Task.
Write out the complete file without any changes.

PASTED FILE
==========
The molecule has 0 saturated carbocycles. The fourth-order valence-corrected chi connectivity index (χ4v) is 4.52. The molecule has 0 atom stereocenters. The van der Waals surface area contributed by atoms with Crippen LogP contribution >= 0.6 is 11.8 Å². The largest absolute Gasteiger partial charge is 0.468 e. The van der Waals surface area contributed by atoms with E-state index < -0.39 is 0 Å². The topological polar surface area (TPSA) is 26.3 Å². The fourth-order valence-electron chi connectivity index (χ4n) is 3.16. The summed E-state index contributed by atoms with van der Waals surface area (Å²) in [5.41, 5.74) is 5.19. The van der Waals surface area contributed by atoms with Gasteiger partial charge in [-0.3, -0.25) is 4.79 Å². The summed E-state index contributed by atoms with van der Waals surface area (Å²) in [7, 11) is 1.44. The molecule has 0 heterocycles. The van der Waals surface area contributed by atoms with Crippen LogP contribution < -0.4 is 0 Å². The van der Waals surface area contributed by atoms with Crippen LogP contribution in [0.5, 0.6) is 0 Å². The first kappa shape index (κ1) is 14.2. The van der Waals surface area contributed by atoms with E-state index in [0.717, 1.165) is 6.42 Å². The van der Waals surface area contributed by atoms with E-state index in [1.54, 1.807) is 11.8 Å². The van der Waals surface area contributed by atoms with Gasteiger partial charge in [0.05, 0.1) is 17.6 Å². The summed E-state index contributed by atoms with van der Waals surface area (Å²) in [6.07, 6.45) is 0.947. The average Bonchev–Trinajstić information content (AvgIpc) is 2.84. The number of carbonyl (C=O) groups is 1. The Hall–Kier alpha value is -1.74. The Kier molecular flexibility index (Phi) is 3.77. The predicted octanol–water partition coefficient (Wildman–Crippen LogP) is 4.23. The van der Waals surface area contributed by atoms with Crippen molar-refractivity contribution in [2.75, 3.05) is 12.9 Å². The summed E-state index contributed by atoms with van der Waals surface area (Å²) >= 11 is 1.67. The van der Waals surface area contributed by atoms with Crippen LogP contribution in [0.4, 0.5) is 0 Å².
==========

The molecule has 0 saturated carbocycles. The fourth-order valence-corrected chi connectivity index (χ4v) is 4.52. The molecule has 0 atom stereocenters. The van der Waals surface area contributed by atoms with Crippen LogP contribution >= 0.6 is 11.8 Å². The largest absolute Gasteiger partial charge is 0.468 e. The van der Waals surface area contributed by atoms with E-state index < -0.39 is 0 Å². The topological polar surface area (TPSA) is 26.3 Å². The fourth-order valence-electron chi connectivity index (χ4n) is 3.16. The summed E-state index contributed by atoms with van der Waals surface area (Å²) in [5.41, 5.74) is 5.19. The van der Waals surface area contributed by atoms with Gasteiger partial charge in [-0.3, -0.25) is 4.79 Å². The summed E-state index contributed by atoms with van der Waals surface area (Å²) in [7, 11) is 1.44. The molecule has 0 heterocycles. The van der Waals surface area contributed by atoms with Crippen LogP contribution < -0.4 is 0 Å². The van der Waals surface area contributed by atoms with Crippen LogP contribution in [0.5, 0.6) is 0 Å². The first kappa shape index (κ1) is 14.2. The van der Waals surface area contributed by atoms with E-state index in [0.717, 1.165) is 6.42 Å². The van der Waals surface area contributed by atoms with E-state index in [1.54, 1.807) is 11.8 Å². The van der Waals surface area contributed by atoms with Gasteiger partial charge in [0.05, 0.1) is 17.6 Å². The summed E-state index contributed by atoms with van der Waals surface area (Å²) in [6.07, 6.45) is 0.947. The average Bonchev–Trinajstić information content (AvgIpc) is 2.84. The number of carbonyl (C=O) groups is 1. The Hall–Kier alpha value is -1.74. The Kier molecular flexibility index (Phi) is 3.77. The predicted octanol–water partition coefficient (Wildman–Crippen LogP) is 4.23. The van der Waals surface area contributed by atoms with Crippen molar-refractivity contribution in [2.75, 3.05) is 12.9 Å². The summed E-state index contributed by atoms with van der Waals surface area (Å²) >= 11 is 1.67. The van der Waals surface area contributed by atoms with Crippen LogP contribution in [0.4, 0.5) is 0 Å².